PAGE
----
YOU WILL have to travel far to find someone who’s used a computer and never made a Google search.
The Silicon Valley firm is synonymous with providing answers to life’s most intriguing questions, but when it comes to paying European taxes, Google has struggled to come up with an answer that eases growing public anger over how it and other multinationals defer their tax liabilities.
This year the search engine giant became the latest in a long line of multinationals to cut a deal with HMRC over unpaid UK corporation tax, much to the dismay of the taxpayer and international authorities.
In 2013, Starbucks, the second-largest restaurant or café chain in the world, paid UK corporation tax for the first time in five years, cutting a £20m cheque to the taxman despite generating more than £3bn in UK sales between 1998 and 2012.
And last month saw social media behemoth Facebook announcing plans to overhaul its tax structure, following criticism over paying just £4,327 in corporation tax in 2014.
However, it is Google’s £130m agreement with HMRC following a six-year investigation over its back taxes that has really sparked public outrage.
On 23 January George Osborne hailed the Google deal as a “victory”, but was immediately met with public ridicule over the figure, with critics labelling it a “sweetheart deal”. Shadow chancellor John McDonnell has repeatedly highlighted that in 2013 alone, Google made £3.9bn profit in the UK, insisting that the figure the firm paid to HMRC doesn’t add up.
How do they get away with it?
The deal has sparked a nationwide debate over how multinationals have been able to navigate through the UK’s labyrinth-like tax structure and come out the other side with a much smaller tax bill.
Soon after the deal was brought to light, HMRC CEO Lin Homer and Google chiefs Matt Brittin and Tom Hutchinson were called to a PAC grilling by chair Meg Hillier, but MPs failed to gain any real insight into how Google exploits the current system.
What we as an audience learned, however, is that international tax rules need fixing, with RSM senior tax partner George Bull stating after the hearing: “Unless the fundamental structure of corporation taxes worldwide is to be changed, debates such as this present the spectacle of individual countries scrambling for larger slices of the same cake.”
And Bull was right. Less than two weeks after the PAC hearing, reports from France suggested that its government are set to demand Google pay €1.6bn (£1.3bn) in back taxes, ten times the amount HMRC received from the search engine.
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However, to change the structure of corporation taxes worldwide, governments and international organisations have to get to grips with the complex system and discover exactly how multinationals are able to pay such a low tax bill, as one tax expert attempts to explain.
“There are three categories into which multinationals put their tax planning,” says Malcolm Joy, a corporate tax services partner at BDO, and leader of its transfer pricing team.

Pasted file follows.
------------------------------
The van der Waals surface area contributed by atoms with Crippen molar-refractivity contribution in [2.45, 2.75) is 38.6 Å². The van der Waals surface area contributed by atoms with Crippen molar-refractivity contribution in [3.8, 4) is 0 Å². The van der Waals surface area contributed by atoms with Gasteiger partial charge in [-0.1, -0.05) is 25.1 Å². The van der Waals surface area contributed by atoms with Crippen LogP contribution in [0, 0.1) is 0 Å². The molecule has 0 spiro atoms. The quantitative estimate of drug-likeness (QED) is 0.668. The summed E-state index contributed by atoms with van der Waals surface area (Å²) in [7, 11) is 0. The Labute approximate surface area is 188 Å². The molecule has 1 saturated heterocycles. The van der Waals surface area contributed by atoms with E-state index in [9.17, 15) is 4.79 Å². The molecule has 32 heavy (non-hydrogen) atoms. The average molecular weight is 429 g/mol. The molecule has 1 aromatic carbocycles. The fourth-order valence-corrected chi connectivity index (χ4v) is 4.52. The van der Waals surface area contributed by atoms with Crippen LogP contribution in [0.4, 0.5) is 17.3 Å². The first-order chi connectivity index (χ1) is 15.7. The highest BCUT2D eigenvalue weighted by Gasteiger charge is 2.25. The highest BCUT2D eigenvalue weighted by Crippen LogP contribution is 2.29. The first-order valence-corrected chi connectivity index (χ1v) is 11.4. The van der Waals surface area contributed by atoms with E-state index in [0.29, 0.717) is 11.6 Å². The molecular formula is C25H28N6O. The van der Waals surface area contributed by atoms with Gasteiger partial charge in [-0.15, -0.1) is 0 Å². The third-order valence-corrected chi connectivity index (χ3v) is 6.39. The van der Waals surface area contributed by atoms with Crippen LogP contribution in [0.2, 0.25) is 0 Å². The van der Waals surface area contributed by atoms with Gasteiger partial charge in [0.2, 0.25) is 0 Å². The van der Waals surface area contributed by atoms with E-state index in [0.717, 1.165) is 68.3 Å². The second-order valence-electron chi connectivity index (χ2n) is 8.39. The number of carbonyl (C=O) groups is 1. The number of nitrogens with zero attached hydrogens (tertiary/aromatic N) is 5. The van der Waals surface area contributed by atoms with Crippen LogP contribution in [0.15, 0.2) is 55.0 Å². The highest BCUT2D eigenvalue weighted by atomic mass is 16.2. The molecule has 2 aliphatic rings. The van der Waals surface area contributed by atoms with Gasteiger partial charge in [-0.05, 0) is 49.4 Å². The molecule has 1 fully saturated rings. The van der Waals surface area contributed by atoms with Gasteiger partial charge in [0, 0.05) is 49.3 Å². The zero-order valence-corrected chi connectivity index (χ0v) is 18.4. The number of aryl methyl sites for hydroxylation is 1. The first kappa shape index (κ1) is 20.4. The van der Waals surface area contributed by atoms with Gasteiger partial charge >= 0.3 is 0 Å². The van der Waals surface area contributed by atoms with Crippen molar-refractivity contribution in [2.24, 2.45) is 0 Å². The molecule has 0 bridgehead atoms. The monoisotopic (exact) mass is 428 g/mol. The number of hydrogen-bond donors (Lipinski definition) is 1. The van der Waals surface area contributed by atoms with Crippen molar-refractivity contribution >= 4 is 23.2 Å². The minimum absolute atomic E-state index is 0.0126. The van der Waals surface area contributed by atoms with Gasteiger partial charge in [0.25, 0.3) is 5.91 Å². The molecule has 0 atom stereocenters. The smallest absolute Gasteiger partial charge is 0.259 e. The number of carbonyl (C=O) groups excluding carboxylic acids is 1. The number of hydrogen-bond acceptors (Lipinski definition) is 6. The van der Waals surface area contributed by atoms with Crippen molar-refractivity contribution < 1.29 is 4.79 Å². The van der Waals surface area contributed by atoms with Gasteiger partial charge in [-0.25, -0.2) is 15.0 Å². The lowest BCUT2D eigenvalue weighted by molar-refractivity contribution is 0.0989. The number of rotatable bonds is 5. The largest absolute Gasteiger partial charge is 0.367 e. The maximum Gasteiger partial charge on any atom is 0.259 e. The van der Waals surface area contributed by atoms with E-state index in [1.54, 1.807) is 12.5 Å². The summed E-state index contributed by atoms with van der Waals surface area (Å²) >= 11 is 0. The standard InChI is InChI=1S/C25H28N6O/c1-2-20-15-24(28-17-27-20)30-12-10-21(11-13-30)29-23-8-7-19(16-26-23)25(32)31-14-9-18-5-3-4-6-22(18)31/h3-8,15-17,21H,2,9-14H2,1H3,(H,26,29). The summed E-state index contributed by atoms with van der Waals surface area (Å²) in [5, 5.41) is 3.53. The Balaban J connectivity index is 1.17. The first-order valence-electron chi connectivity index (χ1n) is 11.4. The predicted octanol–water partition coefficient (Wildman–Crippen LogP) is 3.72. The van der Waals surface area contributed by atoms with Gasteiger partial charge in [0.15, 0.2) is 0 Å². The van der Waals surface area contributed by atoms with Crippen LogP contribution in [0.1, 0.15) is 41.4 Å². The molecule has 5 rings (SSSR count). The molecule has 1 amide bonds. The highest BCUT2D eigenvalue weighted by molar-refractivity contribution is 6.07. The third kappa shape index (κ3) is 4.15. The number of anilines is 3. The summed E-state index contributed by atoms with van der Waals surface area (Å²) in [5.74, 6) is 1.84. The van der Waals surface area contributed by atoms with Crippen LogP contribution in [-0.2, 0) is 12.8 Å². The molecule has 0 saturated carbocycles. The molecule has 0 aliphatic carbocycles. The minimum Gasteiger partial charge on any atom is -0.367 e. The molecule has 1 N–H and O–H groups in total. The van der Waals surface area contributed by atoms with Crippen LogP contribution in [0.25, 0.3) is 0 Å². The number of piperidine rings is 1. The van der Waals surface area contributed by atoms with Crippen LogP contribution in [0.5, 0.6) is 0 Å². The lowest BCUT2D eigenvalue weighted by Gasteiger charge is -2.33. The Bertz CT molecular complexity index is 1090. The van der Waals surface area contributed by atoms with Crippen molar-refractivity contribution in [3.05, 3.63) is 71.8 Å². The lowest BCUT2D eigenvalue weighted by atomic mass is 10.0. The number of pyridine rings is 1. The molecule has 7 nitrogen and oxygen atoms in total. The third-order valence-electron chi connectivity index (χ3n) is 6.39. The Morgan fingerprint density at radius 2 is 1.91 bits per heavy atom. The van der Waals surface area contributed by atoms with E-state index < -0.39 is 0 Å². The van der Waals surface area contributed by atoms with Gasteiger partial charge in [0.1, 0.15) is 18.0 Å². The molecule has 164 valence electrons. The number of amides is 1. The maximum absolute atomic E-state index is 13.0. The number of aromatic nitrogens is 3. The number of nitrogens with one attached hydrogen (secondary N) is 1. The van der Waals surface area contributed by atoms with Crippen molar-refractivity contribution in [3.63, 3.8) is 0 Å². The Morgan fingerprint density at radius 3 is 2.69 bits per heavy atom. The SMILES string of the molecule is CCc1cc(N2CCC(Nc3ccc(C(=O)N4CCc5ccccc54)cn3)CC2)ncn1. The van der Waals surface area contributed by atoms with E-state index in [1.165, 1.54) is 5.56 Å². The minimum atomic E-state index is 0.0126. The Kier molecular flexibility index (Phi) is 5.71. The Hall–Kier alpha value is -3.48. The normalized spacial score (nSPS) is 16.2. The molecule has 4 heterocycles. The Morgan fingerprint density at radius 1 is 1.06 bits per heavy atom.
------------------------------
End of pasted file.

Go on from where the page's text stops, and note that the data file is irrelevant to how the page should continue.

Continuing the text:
“One is looking at tax incentives that certain countries offer, such as Ireland offering a 12.5% headline corporation tax rate or the UK which has similar incentives, like R&D tax credits.
“Another would be using hybrid arrangements to make the profits fall out of the tax system all together, which is seen as very aggressive tax planning and the OECD is keen to stamp this out.
“And the third area is around the allocation of profits using transfer pricing rules to push the boundaries as far as they can. As the OECD tightens its rules around transfer pricing, that kind of planning will become more difficult,” says Joy, who believes the plans of the OECD and the European Commission could alter how multinationals approach tax planning.
In 2013, the OECD ramped up its efforts to clamp down on international tax avoidance, releasing its 15-point BEPS action plan that aimed to lay the foundations of a “modern international tax framework”, taxing multinationals’ profits in the country that they are made in, rather than allowing companies to filter their profits through tax havens like the Cayman Islands.
Yet two years on there are some who feel that the OECD’s efforts have not gone far enough to combat multinational tax avoidance, with firms such as Google continuing to pay less than they should throughout the continent.
“The whole of BEPS is a bit disappointing because many of us thought the current rules for sharing profits between countries are a bit antiquated,” explains Robert Maas, tax consultant at Carter Backer Winter.
“The big problem is that the world has now decided that countries should tax profit where a company bases its ‘shop’. Companies like Google don’t have a shop in the UK – so the world says they don’t have to pay UK tax.”
Maas continues: “Unless you change that basic premise, the tax on where the shop is based is not right. People can think what they want to think, but they are stuck with that system.”
One thing that the OECD is striving for is greater transparency. On 28 January, the UK and 30 other countries signed the Multilateral Competent Authority Agreement, an arrangement that will allow tax authorities to share country-by-country reports, including those of multinationals. Despite this apparent move forward to solve a growing tax crisis, Maas is not convinced that it will lead to anything substantial.
“All the OECD is really doing is saying that tax authorities should work more closely together to share more information,” he says.
“The OECD had this vague hope that if the UK knows how much Google is paying in Timbuctoo or the US or wherever, that would help it understand how much tax Google is paying in the UK, which is absolute nonsense.”
Mass strongly believes that any tax information of multinationals shared by authorities should not be made available to the public, despite calls by the public to have more access to companies’ tax affairs.
Not everyone shares the same opinion as Maas. Jolyon Maugham QC, an avoidance specialist at Devereux Chambers, believes that although the OECD will play a large role in the battle against tax avoidance, there is a long way to go before we see major reform.